do their best to be mindfully aware and disengage from any
irrelevant thinking, free association, or feelings that might
incidentally occur. During meditation, participants were
asked to count the number of their breaths from 1 to 10 and
then restart (the M10 condition), or from 1 to 100 and then
restart (the M100 condition). They were also asked to raise
their hand to report finishing one round of breaths (i.e., 10
breaths in M10 or 100 breaths in M100). The above-
mentioned training procedures as well as subsequent prob-
lem solving and meditation practice were conducted with
participants individually. Participants in the control group
did not learn meditation. They rested in the waiting room
for the same period of time.
After meditation (the M10 and M100 group) or rest (the
control group), all three groups were given five examples of
insight problems for practice. Every problem was presented
on the screen for a maximum of 3 min. If participants
thought the problem was successfully solved, they were
instructed to press the “2” button as soon as possible and
then write down the solution. If participants could not solve
the problem, they could wait until the problem disappeared
from the screen at the end of the 3 min maximum, or press
the “3” key to stop the presentation and go to the next item.
Ren J, et al. Sci China Life Sci October (2011) Vol.54 No.10 963
It was emphasized that participants should not continue to
think about the unsolved problem once it disappeared from
the screen. Participants did not know they would be given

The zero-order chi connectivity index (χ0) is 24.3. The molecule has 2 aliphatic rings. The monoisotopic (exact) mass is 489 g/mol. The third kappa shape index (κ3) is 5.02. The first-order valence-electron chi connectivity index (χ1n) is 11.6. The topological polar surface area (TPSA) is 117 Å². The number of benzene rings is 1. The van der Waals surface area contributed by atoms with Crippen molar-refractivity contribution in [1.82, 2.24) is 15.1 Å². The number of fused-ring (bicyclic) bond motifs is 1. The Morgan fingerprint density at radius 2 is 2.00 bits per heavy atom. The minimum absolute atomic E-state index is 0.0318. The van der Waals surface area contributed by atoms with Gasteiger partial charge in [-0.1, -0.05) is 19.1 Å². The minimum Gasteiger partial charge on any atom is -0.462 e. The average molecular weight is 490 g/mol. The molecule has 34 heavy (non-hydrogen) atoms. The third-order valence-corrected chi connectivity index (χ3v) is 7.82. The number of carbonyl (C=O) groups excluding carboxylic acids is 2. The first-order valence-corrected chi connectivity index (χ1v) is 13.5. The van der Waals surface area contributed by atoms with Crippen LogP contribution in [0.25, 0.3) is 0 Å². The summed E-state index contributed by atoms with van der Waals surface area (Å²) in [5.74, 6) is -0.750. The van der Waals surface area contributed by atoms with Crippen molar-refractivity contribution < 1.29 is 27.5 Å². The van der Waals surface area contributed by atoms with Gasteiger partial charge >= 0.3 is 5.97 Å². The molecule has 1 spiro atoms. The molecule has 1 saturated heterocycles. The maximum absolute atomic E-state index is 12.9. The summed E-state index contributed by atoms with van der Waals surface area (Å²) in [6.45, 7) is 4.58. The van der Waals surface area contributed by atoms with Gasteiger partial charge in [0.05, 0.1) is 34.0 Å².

the unsolved problems later and would have to try to solve
them again.
1.4.2 Formal experimental session
The experimental session included the pre-test, the interval,
and the post-test.
(i) Pre-test. In the pre-test phase, participants were in-
structed to solve 10 insight problems appearing randomly
one by one on the screen using the same procedure as in the
practice session.
(ii) Meditation or control cognitive task interval. During
this interval, the M10 and M100 groups were instructed to
count number of breaths for 20 min, while the control group
was instructed to complete an auditory judgment task com-
prising English and Chinese words. The ratio of Chinese
words to English words was 1 to 6. Words appeared ran-
domly with an ITI of 5 s. Participants were instructed to
raise their hand when they heard the Chinese words and not
make any response when they heard the English words.
EEGs were recorded during meditation and the control cog-
nitive task. In view of the possible unstable state of partici-
pants, the EEG recording for the last 15 min was analyzed.
(iii) Post-test. After the meditation or control cognitive
task interval, participants were given the problems they had
failed in the pre-test session and were required to try to
solve these problems again. The procedure was the same as
in the pre-test session.
2 Results
2.1 Behavioral results
2.1.1 Successful problem-solving rate
Problem-solving rate included problem-solving rates in the
pre- and post-tests. It was defined as the number of suc-
cessfully solved items in the pre- or post-test divided by the
total number of items (total number of items in the post-test
was the 10 total items minus successfully solved items in
the pre-test). This step aimed to compare differences in
problem solving ability among these three groups. An